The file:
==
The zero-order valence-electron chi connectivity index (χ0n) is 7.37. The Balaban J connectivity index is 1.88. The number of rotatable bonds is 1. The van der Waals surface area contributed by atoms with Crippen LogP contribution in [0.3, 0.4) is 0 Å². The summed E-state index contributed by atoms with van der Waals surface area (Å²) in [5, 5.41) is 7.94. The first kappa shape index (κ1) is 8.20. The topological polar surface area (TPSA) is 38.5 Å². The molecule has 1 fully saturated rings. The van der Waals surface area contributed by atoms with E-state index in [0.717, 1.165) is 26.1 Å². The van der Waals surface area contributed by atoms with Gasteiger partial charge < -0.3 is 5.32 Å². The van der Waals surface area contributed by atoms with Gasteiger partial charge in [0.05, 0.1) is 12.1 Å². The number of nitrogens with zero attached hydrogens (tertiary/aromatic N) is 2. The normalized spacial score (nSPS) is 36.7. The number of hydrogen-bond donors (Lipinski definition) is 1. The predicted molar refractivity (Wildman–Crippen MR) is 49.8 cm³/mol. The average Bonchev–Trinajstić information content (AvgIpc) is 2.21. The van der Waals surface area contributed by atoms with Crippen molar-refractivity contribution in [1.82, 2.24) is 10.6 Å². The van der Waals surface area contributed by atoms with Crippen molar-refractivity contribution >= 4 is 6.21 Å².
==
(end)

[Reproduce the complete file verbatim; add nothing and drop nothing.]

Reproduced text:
The zero-order valence-electron chi connectivity index (χ0n) is 7.37. The Balaban J connectivity index is 1.88. The number of rotatable bonds is 1. The van der Waals surface area contributed by atoms with Crippen LogP contribution in [0.3, 0.4) is 0 Å². The summed E-state index contributed by atoms with van der Waals surface area (Å²) in [5, 5.41) is 7.94. The first kappa shape index (κ1) is 8.20. The topological polar surface area (TPSA) is 38.5 Å². The molecule has 1 fully saturated rings. The van der Waals surface area contributed by atoms with E-state index in [0.717, 1.165) is 26.1 Å². The van der Waals surface area contributed by atoms with Gasteiger partial charge < -0.3 is 5.32 Å². The van der Waals surface area contributed by atoms with Gasteiger partial charge in [0.05, 0.1) is 12.1 Å². The number of nitrogens with zero attached hydrogens (tertiary/aromatic N) is 2. The normalized spacial score (nSPS) is 36.7. The number of hydrogen-bond donors (Lipinski definition) is 1. The predicted molar refractivity (Wildman–Crippen MR) is 49.8 cm³/mol. The average Bonchev–Trinajstić information content (AvgIpc) is 2.21. The van der Waals surface area contributed by atoms with Crippen molar-refractivity contribution in [1.82, 2.24) is 10.6 Å². The van der Waals surface area contributed by atoms with Crippen molar-refractivity contribution >= 4 is 6.21 Å².